I got shot down on ServerFault recently for suggesting that SSO can be less secure than having different credentials for each service. What are the arguments against SSO?
Whether you have control over all the machines, or at least the central auth server, you're better off with SSO. One place to hire employees, one place to terminate them, one set of credentials they have to worry about. Individual server compromises shouldn't leak credentials. Users are less likely to get annoyed, forget passwords, and use horrid patterns of passwords especially when the 7 different computers they have to access start hitting their password change periods at staggered points.
In a company environment, you want one point of authentication.
The Wild Internet
Spoofing / phishing is a bigger concern. Privacy becomes a concern. A third party knows everywhere you log in. Compromise of that 3rd party compromises all your accounts. The benefits of one identity, one login have to be weighed against all those. When you get duped into a fake login page from your web forum and it links to your email, and hence your bank, things may get ugly.
For the ServerFault guys, there's no question that they want that on their network. For the world at large, there's a big bit of trade-off to be had.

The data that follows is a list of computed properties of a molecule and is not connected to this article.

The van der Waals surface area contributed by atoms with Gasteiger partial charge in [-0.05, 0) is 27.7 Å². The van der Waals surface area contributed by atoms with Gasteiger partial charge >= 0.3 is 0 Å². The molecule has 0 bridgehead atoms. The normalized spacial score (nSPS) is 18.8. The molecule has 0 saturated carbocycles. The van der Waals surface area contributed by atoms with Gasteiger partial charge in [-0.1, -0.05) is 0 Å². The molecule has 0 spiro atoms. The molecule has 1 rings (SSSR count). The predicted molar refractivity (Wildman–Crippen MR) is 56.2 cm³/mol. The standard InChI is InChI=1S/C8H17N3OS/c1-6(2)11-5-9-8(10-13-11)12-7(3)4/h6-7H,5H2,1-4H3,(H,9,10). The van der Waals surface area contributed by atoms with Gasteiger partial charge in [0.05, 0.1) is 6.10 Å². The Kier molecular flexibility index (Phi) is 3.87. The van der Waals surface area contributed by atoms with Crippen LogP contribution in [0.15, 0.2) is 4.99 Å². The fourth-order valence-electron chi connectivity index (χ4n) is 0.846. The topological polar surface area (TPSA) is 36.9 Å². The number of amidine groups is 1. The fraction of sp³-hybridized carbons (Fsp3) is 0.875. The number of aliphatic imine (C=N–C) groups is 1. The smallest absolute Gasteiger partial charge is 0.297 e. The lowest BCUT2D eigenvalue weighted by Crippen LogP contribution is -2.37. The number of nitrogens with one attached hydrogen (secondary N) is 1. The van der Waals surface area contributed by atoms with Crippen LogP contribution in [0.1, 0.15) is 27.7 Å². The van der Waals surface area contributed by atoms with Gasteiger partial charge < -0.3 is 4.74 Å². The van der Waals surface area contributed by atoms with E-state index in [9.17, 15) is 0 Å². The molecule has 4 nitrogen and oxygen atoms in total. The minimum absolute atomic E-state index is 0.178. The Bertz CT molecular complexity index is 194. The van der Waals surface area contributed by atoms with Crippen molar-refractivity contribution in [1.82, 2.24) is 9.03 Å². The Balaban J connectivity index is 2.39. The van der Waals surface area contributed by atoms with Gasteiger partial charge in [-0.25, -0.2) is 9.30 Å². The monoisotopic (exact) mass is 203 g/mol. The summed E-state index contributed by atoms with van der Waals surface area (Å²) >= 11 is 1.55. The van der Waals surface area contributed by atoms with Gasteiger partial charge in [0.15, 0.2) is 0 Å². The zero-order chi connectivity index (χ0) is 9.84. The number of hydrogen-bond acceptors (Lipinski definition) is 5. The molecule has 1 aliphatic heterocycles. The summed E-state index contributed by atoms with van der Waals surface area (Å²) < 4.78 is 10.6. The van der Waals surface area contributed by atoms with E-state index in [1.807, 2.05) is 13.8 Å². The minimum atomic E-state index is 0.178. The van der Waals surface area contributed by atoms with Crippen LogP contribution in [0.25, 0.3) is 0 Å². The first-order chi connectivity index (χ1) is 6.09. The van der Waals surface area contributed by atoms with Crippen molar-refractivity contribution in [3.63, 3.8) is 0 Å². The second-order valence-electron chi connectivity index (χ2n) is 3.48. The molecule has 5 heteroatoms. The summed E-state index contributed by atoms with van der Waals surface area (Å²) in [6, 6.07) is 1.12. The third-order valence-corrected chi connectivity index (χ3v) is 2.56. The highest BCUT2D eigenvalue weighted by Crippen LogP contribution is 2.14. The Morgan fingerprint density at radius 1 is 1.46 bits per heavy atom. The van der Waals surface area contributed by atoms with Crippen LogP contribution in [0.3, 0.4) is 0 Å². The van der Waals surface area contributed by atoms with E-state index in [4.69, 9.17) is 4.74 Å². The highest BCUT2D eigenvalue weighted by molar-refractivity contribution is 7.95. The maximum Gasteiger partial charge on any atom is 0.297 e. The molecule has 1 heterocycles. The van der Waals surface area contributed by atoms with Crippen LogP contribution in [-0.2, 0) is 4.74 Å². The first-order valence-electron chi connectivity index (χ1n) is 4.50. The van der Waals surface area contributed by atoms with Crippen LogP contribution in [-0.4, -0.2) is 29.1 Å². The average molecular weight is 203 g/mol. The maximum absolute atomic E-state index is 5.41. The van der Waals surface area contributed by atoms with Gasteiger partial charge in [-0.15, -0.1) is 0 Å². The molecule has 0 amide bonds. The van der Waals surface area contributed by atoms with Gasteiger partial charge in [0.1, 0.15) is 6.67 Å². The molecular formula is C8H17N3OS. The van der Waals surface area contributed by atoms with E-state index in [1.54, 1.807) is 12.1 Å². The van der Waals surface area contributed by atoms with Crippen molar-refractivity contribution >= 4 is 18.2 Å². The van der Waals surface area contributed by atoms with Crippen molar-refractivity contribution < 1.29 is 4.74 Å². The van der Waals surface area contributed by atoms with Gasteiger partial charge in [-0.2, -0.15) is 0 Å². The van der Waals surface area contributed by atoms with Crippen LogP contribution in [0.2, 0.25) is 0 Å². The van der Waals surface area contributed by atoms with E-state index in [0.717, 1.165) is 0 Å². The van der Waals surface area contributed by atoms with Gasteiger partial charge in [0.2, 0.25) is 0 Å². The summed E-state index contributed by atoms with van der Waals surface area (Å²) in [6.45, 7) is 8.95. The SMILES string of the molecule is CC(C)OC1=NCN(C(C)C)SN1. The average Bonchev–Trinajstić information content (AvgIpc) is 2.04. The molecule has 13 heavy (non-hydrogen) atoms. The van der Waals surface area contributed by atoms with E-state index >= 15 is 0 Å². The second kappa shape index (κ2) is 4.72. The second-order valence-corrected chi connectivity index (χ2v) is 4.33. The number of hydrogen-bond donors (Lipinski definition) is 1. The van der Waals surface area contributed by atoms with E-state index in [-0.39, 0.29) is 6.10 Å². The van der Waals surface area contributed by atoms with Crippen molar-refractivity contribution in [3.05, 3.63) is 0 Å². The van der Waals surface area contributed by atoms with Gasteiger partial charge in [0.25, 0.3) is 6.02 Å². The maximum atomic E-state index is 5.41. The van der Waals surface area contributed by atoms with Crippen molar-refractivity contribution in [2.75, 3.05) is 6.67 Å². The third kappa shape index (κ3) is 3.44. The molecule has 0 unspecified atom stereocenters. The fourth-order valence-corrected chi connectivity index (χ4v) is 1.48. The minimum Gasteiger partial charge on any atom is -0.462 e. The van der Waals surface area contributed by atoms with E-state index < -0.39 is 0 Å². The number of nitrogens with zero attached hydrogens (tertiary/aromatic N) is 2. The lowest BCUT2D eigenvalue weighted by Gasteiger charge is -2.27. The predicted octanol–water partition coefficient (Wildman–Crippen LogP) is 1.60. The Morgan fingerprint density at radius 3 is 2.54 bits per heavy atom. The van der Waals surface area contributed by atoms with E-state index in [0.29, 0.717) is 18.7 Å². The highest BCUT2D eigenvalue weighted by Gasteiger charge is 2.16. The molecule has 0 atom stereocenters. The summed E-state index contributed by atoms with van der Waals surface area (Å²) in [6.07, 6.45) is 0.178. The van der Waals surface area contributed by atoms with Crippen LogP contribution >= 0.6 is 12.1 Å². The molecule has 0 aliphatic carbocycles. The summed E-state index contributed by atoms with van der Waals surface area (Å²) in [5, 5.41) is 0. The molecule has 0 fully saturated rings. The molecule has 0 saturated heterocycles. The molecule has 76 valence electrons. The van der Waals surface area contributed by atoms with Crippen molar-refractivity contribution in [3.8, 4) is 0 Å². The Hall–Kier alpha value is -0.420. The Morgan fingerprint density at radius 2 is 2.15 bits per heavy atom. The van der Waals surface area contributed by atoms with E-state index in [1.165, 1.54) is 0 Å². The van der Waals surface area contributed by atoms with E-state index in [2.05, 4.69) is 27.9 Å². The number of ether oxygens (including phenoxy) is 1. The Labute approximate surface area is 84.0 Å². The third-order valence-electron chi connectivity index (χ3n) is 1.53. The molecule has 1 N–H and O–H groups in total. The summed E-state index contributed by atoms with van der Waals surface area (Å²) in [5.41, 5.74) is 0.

Edit to address commments
- Submitting one's login credentials to a 3rd party service is the antithesis of single sign on.
- In some cases, it does make sense to provide users with multiple accounts. Many wise system administrators have their normal operations accounts and their elevated privilege accounts. At the same time, this is still an SSO system. It is often the case that a central authentication server handles the multiple accounts.
- In regards to password sharing, I consider that a poor argument against SSO. In any case where access to something should be shared, it should be done with different credentials. While we have to accept that there are some systems out there that need sharing and do not implement the ability to assign rights, this should be addressed by altering the system whenever possible.
Imho the biggest concern with SSO is the sheer impact of a password breach, simply by factoring up all possible service accesses.
Otoh the younger history has shown that password reuse is more the rule than the exception. And SSO can also be used to enforce e.g. stricter password policies (use one password, but use it in a secure manner) or even enrich it with stronger authentication.
So I guess it all depends on the implementation ...